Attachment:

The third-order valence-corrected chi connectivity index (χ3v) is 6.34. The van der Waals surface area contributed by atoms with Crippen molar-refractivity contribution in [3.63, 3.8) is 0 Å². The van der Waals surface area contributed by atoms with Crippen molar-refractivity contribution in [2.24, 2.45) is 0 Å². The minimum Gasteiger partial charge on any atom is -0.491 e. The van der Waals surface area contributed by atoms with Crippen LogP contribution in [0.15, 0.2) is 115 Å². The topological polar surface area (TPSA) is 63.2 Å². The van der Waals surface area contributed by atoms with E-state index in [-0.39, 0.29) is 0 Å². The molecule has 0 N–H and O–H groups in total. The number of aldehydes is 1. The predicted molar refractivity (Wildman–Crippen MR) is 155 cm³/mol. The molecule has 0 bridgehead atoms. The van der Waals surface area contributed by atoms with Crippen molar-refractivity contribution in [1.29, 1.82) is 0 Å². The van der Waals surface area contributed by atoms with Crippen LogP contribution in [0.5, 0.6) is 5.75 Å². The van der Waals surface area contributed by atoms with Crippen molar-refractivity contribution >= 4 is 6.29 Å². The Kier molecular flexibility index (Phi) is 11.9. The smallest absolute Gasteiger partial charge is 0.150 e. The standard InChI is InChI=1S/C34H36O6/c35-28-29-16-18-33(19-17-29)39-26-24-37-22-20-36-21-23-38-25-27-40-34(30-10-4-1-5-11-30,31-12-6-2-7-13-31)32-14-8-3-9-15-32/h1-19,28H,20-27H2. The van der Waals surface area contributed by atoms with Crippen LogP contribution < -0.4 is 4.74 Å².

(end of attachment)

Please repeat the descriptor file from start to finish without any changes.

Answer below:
The third-order valence-corrected chi connectivity index (χ3v) is 6.34. The van der Waals surface area contributed by atoms with Crippen molar-refractivity contribution in [3.63, 3.8) is 0 Å². The van der Waals surface area contributed by atoms with Crippen molar-refractivity contribution in [2.24, 2.45) is 0 Å². The minimum Gasteiger partial charge on any atom is -0.491 e. The van der Waals surface area contributed by atoms with Crippen LogP contribution in [0.15, 0.2) is 115 Å². The topological polar surface area (TPSA) is 63.2 Å². The van der Waals surface area contributed by atoms with E-state index in [-0.39, 0.29) is 0 Å². The molecule has 0 N–H and O–H groups in total. The number of aldehydes is 1. The predicted molar refractivity (Wildman–Crippen MR) is 155 cm³/mol. The molecule has 0 bridgehead atoms. The van der Waals surface area contributed by atoms with Crippen molar-refractivity contribution in [1.29, 1.82) is 0 Å². The van der Waals surface area contributed by atoms with Crippen LogP contribution in [0.5, 0.6) is 5.75 Å². The van der Waals surface area contributed by atoms with Crippen molar-refractivity contribution >= 4 is 6.29 Å². The Kier molecular flexibility index (Phi) is 11.9. The smallest absolute Gasteiger partial charge is 0.150 e. The standard InChI is InChI=1S/C34H36O6/c35-28-29-16-18-33(19-17-29)39-26-24-37-22-20-36-21-23-38-25-27-40-34(30-10-4-1-5-11-30,31-12-6-2-7-13-31)32-14-8-3-9-15-32/h1-19,28H,20-27H2. The van der Waals surface area contributed by atoms with Crippen LogP contribution < -0.4 is 4.74 Å².